Over 200 attend GCC job fair
GREENFIELD — The 200-plus attendees of Greenfield Community College’s fourth annual career fair learned about available jobs across a range of industries — including manufacturing, health care and business.
Officials said the two dozen employers that set up booths in the dining commons on Tuesday represented a good cross-section of the industries that are hiring in the Pioneer Valley. Both the college and the Franklin Hampshire Career Center, the collaborators behind the fair, also had booths to offer more information on their programs.
“Trying to find a job is a job,” said Sarah Wing, the college’s career navigator who works at the career center channeling people toward college programs or jobs.
“You need to be able to work everyday on your job search because it is competitive,” she said. “But the best prepared people who research employers and have professional resumes and know how to find leads are the people who are successful.”
Like many companies in the Pioneer Valley, Deerfield Packaging, a contract manufacturer for Mayhew Tools, was seeking an advanced manufacturing machine operator. But the company was also on the hunt for other production and warehouse jobs that only require a high school diploma or GED certificate and the ability to lift 50 pounds.
Some in-home health care businesses — including Holyoke-based O’Connell Care At Home and West Springfield’s Homewatch CareGivers — looking to expand into Franklin County had booths at the fair. They were seeking people, with certificates or associate’s degrees, to take jobs as certified nursing assistants, home health aides or personal care aides.
Greenfield-based Harmon Personnel Services, which connects people with temporary and permanent positions at all levels, was on hand collecting resumes and advertising a free computerized training program. The tutorials teach skills that businesses expect or like to see in candidates, like typing, programming, animation, web design and proficiency in Microsoft Office.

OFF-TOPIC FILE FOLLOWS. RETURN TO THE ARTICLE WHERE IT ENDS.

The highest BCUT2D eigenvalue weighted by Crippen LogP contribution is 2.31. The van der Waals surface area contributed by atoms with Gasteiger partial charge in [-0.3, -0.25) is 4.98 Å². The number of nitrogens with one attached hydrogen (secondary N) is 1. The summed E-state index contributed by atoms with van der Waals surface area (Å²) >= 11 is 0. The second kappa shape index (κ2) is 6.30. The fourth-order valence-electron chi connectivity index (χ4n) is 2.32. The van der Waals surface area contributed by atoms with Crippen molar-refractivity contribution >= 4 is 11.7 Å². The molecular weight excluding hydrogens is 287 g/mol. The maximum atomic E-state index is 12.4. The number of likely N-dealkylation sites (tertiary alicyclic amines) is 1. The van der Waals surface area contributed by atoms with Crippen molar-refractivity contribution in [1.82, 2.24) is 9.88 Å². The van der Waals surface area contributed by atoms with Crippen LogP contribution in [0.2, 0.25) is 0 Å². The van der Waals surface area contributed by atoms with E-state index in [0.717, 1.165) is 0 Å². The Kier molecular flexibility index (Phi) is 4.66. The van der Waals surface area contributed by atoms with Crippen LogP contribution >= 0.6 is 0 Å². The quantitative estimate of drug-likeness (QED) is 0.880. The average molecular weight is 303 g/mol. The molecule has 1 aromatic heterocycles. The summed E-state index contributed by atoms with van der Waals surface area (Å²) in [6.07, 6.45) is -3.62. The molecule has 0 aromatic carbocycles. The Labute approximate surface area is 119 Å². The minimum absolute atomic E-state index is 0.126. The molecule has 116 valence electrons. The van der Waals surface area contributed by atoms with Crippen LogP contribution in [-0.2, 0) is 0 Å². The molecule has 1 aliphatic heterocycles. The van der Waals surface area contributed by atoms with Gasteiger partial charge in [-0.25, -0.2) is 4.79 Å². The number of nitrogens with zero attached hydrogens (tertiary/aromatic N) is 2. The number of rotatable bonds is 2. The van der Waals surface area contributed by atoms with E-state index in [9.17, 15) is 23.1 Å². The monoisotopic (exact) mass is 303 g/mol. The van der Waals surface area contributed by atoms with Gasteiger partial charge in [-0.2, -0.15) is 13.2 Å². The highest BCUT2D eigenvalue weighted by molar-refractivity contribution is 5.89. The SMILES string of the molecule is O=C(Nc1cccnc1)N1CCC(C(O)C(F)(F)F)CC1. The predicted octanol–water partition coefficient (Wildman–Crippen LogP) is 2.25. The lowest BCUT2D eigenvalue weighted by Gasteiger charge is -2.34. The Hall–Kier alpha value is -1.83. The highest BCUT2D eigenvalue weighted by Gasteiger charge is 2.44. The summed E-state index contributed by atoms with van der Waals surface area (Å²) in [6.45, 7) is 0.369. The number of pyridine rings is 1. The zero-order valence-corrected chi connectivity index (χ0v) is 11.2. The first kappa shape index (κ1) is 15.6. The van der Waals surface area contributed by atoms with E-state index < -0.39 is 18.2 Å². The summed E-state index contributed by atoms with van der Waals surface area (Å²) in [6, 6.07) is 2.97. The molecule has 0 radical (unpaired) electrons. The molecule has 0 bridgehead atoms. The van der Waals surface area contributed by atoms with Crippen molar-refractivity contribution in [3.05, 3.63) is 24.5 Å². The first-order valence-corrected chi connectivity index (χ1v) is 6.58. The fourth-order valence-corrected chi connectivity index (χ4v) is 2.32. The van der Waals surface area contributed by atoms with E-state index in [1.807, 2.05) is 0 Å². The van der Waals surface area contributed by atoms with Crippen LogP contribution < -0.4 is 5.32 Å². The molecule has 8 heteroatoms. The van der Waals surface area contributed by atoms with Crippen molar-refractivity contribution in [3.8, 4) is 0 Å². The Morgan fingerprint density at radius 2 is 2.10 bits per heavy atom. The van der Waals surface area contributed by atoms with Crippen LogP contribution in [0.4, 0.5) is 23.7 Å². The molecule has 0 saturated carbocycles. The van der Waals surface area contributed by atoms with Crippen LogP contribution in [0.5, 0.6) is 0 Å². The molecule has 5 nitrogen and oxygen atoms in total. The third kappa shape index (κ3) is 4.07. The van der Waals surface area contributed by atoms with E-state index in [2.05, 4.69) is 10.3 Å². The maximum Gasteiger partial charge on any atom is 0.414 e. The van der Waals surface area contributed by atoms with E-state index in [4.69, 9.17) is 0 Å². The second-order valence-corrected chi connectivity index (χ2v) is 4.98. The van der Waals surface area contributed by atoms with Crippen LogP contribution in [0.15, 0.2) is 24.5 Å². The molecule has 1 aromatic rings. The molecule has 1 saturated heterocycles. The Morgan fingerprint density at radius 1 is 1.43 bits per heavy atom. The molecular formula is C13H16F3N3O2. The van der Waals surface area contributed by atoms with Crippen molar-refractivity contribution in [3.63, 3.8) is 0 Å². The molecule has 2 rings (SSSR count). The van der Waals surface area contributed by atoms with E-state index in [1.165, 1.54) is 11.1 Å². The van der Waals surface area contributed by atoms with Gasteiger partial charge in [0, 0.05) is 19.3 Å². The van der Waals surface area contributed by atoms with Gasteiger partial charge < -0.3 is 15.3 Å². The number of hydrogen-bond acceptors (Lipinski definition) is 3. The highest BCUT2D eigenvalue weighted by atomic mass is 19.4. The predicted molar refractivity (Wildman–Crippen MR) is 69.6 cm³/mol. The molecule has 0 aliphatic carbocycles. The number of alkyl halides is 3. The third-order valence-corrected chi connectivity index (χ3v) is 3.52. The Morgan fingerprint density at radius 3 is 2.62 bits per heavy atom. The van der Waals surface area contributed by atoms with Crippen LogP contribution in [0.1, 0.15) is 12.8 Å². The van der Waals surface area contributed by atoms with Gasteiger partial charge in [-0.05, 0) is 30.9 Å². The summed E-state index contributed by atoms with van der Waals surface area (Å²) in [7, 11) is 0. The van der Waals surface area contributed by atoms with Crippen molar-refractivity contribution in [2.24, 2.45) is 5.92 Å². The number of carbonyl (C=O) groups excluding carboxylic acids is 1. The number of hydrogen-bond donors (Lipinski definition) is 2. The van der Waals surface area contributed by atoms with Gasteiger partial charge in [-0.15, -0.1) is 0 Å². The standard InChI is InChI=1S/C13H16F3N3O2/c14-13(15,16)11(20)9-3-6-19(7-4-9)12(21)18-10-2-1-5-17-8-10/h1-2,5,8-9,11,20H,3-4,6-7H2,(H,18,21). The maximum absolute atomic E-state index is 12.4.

Adams Direct Mail Services, a small mail processing company in Greenfield, was looking for someone to join its team and listed the ability to multi-task and attention to detail atop the list of job requirements. And United Parcel Services was looking for someone to load, unload and deliver packages throughout the area.
Anti-poverty organization Community Action was advertising a range of positions like bus monitors, nutrition specialist and information technology support technician.
The fair was attended by community members, college students and high school students.
Wing, whose position is funded through a U.S. Department of Labor grant that ends in October, said that the college and the career center are trying to, for as many people as possible, send individuals down the right career pathway for them.
For more information about the career center’s services, call the Greenfield office at 413-774-4361 or visit:
You can reach Chris Shores at: firstname.lastname@example.org or 413-772-0261, ext. 264